Costs management reforms are far from perfect, but allowing more judicial discretion is surely the worst solution.
Lord Justice Jackson, with the greatest respect, is starting to sound like the baddie at the end of the Scooby Doo cartoons.
He’s put down the perfect plan, carefully thought through and calculated, and it would have worked if it wasn’t for meddling ministers and moaning lawyers.
To a certain extent he’s right. Costs management, in a world free from interference or reality, is a worthy and worthwhile pursuit which can bring undoubted benefits for clients. As Jackson himself noted, ‘when done properly costs management works well’. But therein lies the crucial caveat.
At times during a lecture given yesterday, Jackson resembled a politician showing off his ‘man of the people’ credentials. The lord justice had met a practitioner from Pontefract, a lawyer from Leeds, and a solicitor from Solihull, and most told him how swimmingly they thought costs management had been.
What Jackson can’t control is that courts and their users are simply ill-equipped to deal with the extra work and time required to make costs management work in practice as well as it does in theory.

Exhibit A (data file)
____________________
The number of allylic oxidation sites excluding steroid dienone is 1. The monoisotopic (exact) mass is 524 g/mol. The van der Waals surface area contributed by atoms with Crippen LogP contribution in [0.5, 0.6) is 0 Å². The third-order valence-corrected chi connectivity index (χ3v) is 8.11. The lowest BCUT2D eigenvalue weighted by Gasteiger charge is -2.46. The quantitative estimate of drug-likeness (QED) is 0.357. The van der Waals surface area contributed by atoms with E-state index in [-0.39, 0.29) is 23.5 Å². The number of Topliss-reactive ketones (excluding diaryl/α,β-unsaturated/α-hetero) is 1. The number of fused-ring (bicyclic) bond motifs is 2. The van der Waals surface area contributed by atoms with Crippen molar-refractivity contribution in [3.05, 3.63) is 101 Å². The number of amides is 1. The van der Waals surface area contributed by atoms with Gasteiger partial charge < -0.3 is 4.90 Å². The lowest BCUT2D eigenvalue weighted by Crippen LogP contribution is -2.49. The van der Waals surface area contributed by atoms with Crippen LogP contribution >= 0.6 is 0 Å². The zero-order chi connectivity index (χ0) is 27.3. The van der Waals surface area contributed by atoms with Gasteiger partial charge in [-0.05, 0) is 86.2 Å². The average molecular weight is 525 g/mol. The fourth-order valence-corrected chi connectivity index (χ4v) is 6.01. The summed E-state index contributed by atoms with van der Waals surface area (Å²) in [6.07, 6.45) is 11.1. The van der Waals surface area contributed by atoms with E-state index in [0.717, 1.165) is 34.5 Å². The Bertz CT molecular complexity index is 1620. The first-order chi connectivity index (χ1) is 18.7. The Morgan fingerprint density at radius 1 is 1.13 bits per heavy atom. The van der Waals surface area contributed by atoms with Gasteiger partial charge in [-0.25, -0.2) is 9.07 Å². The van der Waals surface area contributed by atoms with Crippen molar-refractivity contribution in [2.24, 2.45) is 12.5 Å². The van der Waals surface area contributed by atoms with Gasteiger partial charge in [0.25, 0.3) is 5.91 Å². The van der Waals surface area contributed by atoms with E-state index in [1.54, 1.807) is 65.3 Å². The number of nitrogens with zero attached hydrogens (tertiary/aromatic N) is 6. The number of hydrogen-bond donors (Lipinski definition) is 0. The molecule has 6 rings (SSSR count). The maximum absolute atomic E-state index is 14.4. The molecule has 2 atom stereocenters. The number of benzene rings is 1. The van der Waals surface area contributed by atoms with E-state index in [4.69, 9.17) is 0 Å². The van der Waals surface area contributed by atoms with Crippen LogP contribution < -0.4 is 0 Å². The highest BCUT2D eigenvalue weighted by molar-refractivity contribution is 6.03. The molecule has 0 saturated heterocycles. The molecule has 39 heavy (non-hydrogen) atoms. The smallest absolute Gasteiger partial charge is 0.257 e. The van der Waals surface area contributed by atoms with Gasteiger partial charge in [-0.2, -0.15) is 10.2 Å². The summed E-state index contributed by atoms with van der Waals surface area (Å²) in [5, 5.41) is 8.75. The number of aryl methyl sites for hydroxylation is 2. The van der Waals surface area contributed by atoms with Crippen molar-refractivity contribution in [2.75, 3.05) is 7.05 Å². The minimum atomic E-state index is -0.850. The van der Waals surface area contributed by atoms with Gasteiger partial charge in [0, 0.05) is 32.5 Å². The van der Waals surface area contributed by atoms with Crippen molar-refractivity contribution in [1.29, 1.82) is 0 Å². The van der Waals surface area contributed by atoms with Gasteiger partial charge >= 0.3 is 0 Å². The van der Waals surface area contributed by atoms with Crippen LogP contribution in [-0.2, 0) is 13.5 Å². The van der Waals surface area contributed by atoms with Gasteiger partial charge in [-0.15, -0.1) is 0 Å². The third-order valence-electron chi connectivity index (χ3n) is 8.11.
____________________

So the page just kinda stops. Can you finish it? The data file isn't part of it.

It was a sea change overseen by judges who in many cases didn’t know what they were doing and lawyers still getting to grips with the new rules and sent into a tailspin by the Mitchell and Denton judgments.
Jackson’s answer to delays was to fundamentally undermine his own reforms
Judicial training to get the bench up to speed has been risible – or ‘necessarily brief’ as Jackson called it. You simply can’t expect judges, many of whom will never have seen a costs budget in their lives, to manage this system efficiently. Even Jackson’s proposed solution - a compulsory full-day module on costs management - seems barely enough to scratch the surface.
Is it any wonder that we have delays of up to nine months for case management hearings? Could this not have been foreseen?
Curiously, given that so much of his lecture emphasised that costs management is here to stay, Jackson’s answer to delays was to fundamentally undermine his own reforms with an escape for those struggling.
Judicial discretion, allowing an opt out from costs management if the case is heading towards interminable delays, is surely the most flawed response you could imagine. To give judges, many of whom may be bewildered and/or fed up with the costs budgeting process, an escape route is to destabilise everything we have worked towards for the past two years.
Master of the rolls Lord Dyson, who followed Jackson on stage, commended his colleague but was quick to slap down this idea, suggesting too many judges will be quick to play the ‘lack of resource’ card and throw costs budgets into the long grass.
For the sake of clarity, exceptions surely cannot be granted. Jackson was right again when he said this is something the profession has to live with. To water down his reforms is surely to leave everyone involved more confused than ever.
John Hyde is Gazette deputy news editor